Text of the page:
USD-BTC was $10,000. You had 1 BTC and you made 10% profit fom trading so you have 1.1 BTC. From your perspective you made 0.1 BTC and might feel that a fair tax rate is 10%, so you pay 0.01 BTC and end up with 1.09 BTC

But if USD-BTC is now $67,000 then the taxable profit is ($67,000 * 1.1 - $10,000 * 1.0) which is $63,700. 10% tax is $6,370, which sounds fair to the tax people but that's 0.0951 BTC. So if you started with BTC then from your perspective they taxed you 0.0951 BTC which is 95.1% of your 0.1 BTC profit.
 

Verbatim

Active Member
The typical interpretation of Georgia's Public Decision 201 is that day trading income as a natural person (not company or registered small business) is probably exempt on the basis that "individuals in Georgia are exempt from income tax on any profit received from the sale of crypto currency" .

I've met with tax auditors who believe that this probably applies to day trading, but there is not 100% certainty and I don't think the Revenue Service know either. My own (utterly unqualified) reading of PD 201 is that the intent does cover us for now but that a new ruling could "clarify" the wording one day and make crypto trading taxable - without changing the actual tax law. That could apply retroactively for three years but I think most expats who trade here would just jump on a plane with their private keys if that happens.



Also consider the basis. If taxes can only be computed in local currency but if your capital is not from local currency then it can look like this:

USD-BTC was $10,000. You had 1 BTC and you made 10% profit fom trading so you have 1.1 BTC. From your perspective you made 0.1 BTC and might feel that a fair tax rate is 10%, so you pay 0.01 BTC and end up with 1.09 BTC

But if USD-BTC is now $67,000 then the taxable profit is ($67,000 * 1.1 - $10,000 * 1.0) which is $63,700. 10% tax is $6,370, which sounds fair to the tax people but that's 0.0951 BTC. So if you started with BTC then from your perspective they taxed you 0.0951 BTC which is 95.1% of your 0.1 BTC profit.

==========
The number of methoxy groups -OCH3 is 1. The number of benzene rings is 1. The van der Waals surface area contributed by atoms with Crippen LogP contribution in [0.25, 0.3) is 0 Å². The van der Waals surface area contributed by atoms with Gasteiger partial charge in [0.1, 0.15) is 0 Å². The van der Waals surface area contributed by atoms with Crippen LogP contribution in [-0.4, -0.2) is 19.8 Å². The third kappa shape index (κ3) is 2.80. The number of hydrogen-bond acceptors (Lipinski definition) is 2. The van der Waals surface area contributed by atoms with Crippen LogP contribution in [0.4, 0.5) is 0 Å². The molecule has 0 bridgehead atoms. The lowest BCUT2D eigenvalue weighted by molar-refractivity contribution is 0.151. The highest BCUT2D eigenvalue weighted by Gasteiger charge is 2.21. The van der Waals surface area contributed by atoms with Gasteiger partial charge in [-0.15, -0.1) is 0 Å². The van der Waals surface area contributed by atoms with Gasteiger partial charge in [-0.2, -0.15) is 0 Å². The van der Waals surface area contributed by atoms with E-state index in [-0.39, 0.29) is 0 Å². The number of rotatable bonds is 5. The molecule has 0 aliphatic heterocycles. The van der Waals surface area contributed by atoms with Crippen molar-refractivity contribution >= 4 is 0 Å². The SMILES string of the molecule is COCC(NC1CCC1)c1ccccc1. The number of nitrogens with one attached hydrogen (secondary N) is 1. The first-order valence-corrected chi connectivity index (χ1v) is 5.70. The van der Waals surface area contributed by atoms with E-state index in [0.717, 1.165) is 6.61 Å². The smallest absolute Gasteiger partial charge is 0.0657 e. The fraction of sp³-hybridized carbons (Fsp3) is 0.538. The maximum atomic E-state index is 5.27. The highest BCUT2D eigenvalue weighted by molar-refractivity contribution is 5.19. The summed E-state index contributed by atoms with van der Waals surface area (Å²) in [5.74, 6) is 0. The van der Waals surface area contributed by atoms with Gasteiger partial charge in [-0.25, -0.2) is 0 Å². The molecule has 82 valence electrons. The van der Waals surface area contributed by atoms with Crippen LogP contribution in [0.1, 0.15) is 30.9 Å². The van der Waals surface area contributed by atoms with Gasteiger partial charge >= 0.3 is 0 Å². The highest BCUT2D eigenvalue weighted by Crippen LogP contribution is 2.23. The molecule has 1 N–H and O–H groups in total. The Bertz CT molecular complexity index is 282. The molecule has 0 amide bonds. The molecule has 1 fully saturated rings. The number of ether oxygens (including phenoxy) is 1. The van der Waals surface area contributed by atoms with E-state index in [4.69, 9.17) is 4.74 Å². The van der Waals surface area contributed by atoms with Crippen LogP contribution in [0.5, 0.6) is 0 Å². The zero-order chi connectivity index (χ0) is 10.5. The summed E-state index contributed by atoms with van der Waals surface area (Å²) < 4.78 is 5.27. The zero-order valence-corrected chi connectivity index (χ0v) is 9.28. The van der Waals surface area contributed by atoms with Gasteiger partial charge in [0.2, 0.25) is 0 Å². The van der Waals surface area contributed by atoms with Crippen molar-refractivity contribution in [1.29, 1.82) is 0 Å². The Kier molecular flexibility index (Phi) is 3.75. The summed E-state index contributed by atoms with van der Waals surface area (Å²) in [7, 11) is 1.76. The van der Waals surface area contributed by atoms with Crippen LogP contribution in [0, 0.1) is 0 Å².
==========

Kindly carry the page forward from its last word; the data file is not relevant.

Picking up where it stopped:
It is not a law in Georgia, it is a ministerial decision from 2019. Which means it could be repealed more easily than a law. If you follow tax policy you will see that pretty much everywhere it is a rather fluid situation. Same for Portugal, there is no law stating "crypto is tax-free".
They don't even need to introduce a law - a court can strike down current tax policy if it deems that the taxpayer should pay taxes due to the principle of proportionality - this is found even in constitutions.
Law + Judicial decisions > Law without judicial decisions > Ministerial decree/Tax Guidance
 

khinkali

Silver Member
It is not a law in Georgia, it is a ministerial decision from 2019. Which means it could be repealed more easily than a law.

I wrote 'a new ruling could "clarify" the wording one day and make crypto trading taxable - without changing the actual tax law' so I really don't understand the nature of your counter point. :s

I understand your constitutional argument but it's close to fantasy that the Georgian courts would negate the written law or a legally binding decision "just because". The risks are that the law could be changed or that a new decision could further clarify the interpretation of law, expanding the tax base.

Same for Portugal, there is no law stating "crypto is tax-free".
It is not the same as Portugal. The reasoning behind PD 201 (I linked to it above) has some background in the way the Georgian tax code was written, the attitude of "let's not try to tax things we can't" and also likely some slightly complicated political history.